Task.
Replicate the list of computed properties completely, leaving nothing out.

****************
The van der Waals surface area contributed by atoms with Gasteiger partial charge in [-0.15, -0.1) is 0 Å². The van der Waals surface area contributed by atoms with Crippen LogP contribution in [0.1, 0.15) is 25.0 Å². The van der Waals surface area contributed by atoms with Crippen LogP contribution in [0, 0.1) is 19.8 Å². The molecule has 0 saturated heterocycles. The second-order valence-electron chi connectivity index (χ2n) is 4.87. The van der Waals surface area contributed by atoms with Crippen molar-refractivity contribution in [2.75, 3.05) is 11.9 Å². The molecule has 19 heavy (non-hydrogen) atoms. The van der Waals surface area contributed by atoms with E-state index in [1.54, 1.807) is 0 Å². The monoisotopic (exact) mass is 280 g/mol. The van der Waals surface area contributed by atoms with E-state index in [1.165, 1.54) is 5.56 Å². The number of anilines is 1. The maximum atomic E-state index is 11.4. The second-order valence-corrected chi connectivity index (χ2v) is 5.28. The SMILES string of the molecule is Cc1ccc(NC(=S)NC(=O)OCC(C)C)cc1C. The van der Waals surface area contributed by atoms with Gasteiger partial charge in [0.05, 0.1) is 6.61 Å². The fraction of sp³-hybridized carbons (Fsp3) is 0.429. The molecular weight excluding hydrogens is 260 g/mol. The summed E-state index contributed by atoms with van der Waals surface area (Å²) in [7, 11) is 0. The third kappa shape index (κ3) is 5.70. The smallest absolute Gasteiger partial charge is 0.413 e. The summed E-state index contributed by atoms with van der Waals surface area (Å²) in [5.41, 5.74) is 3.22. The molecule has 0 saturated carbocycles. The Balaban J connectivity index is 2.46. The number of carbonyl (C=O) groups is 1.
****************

The van der Waals surface area contributed by atoms with Gasteiger partial charge in [-0.15, -0.1) is 0 Å². The van der Waals surface area contributed by atoms with Crippen LogP contribution in [0.1, 0.15) is 25.0 Å². The van der Waals surface area contributed by atoms with Crippen LogP contribution in [0, 0.1) is 19.8 Å². The molecule has 0 saturated heterocycles. The second-order valence-electron chi connectivity index (χ2n) is 4.87. The van der Waals surface area contributed by atoms with Crippen molar-refractivity contribution in [2.75, 3.05) is 11.9 Å². The molecule has 19 heavy (non-hydrogen) atoms. The van der Waals surface area contributed by atoms with E-state index in [1.54, 1.807) is 0 Å². The monoisotopic (exact) mass is 280 g/mol. The van der Waals surface area contributed by atoms with E-state index in [1.165, 1.54) is 5.56 Å². The number of anilines is 1. The maximum atomic E-state index is 11.4. The second-order valence-corrected chi connectivity index (χ2v) is 5.28. The SMILES string of the molecule is Cc1ccc(NC(=S)NC(=O)OCC(C)C)cc1C. The van der Waals surface area contributed by atoms with Gasteiger partial charge in [0.05, 0.1) is 6.61 Å². The fraction of sp³-hybridized carbons (Fsp3) is 0.429. The molecular weight excluding hydrogens is 260 g/mol. The summed E-state index contributed by atoms with van der Waals surface area (Å²) in [7, 11) is 0. The third kappa shape index (κ3) is 5.70. The smallest absolute Gasteiger partial charge is 0.413 e. The summed E-state index contributed by atoms with van der Waals surface area (Å²) in [5.41, 5.74) is 3.22. The molecule has 0 saturated carbocycles. The Balaban J connectivity index is 2.46. The number of carbonyl (C=O) groups is 1.